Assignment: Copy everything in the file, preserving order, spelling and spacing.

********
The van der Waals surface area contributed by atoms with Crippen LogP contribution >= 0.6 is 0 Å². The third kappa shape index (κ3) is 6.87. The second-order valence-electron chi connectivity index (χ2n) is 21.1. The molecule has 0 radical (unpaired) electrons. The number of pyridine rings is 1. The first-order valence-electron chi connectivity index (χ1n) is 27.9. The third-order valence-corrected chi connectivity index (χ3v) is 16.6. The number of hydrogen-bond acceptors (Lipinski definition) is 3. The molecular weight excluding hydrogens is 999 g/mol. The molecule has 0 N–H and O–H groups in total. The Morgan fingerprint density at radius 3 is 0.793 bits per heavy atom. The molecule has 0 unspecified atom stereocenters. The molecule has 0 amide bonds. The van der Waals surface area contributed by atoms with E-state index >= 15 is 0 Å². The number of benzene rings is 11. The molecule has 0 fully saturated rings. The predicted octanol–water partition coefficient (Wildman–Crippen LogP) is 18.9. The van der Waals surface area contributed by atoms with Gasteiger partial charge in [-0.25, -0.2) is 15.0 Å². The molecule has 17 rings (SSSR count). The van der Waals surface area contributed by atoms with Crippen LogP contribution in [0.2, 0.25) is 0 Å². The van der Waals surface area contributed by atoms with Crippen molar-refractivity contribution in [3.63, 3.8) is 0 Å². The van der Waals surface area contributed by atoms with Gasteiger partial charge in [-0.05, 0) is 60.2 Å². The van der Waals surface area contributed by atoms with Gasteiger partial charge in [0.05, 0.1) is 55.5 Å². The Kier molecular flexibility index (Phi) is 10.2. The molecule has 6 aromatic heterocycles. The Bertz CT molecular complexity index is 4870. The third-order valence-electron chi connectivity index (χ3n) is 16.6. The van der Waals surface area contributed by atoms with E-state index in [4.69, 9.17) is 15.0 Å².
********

The van der Waals surface area contributed by atoms with Crippen LogP contribution >= 0.6 is 0 Å². The third kappa shape index (κ3) is 6.87. The second-order valence-electron chi connectivity index (χ2n) is 21.1. The molecule has 0 radical (unpaired) electrons. The number of pyridine rings is 1. The first-order valence-electron chi connectivity index (χ1n) is 27.9. The third-order valence-corrected chi connectivity index (χ3v) is 16.6. The number of hydrogen-bond acceptors (Lipinski definition) is 3. The molecular weight excluding hydrogens is 999 g/mol. The molecule has 0 N–H and O–H groups in total. The Morgan fingerprint density at radius 3 is 0.793 bits per heavy atom. The molecule has 0 unspecified atom stereocenters. The molecule has 0 amide bonds. The van der Waals surface area contributed by atoms with E-state index >= 15 is 0 Å². The number of benzene rings is 11. The molecule has 0 fully saturated rings. The predicted octanol–water partition coefficient (Wildman–Crippen LogP) is 18.9. The van der Waals surface area contributed by atoms with Gasteiger partial charge in [-0.25, -0.2) is 15.0 Å². The molecule has 17 rings (SSSR count). The van der Waals surface area contributed by atoms with Crippen LogP contribution in [0.2, 0.25) is 0 Å². The van der Waals surface area contributed by atoms with Crippen molar-refractivity contribution in [3.63, 3.8) is 0 Å². The van der Waals surface area contributed by atoms with Gasteiger partial charge in [-0.05, 0) is 60.2 Å². The van der Waals surface area contributed by atoms with Gasteiger partial charge in [0.05, 0.1) is 55.5 Å². The Kier molecular flexibility index (Phi) is 10.2. The molecule has 6 aromatic heterocycles. The Bertz CT molecular complexity index is 4870. The third-order valence-electron chi connectivity index (χ3n) is 16.6. The van der Waals surface area contributed by atoms with E-state index in [4.69, 9.17) is 15.0 Å².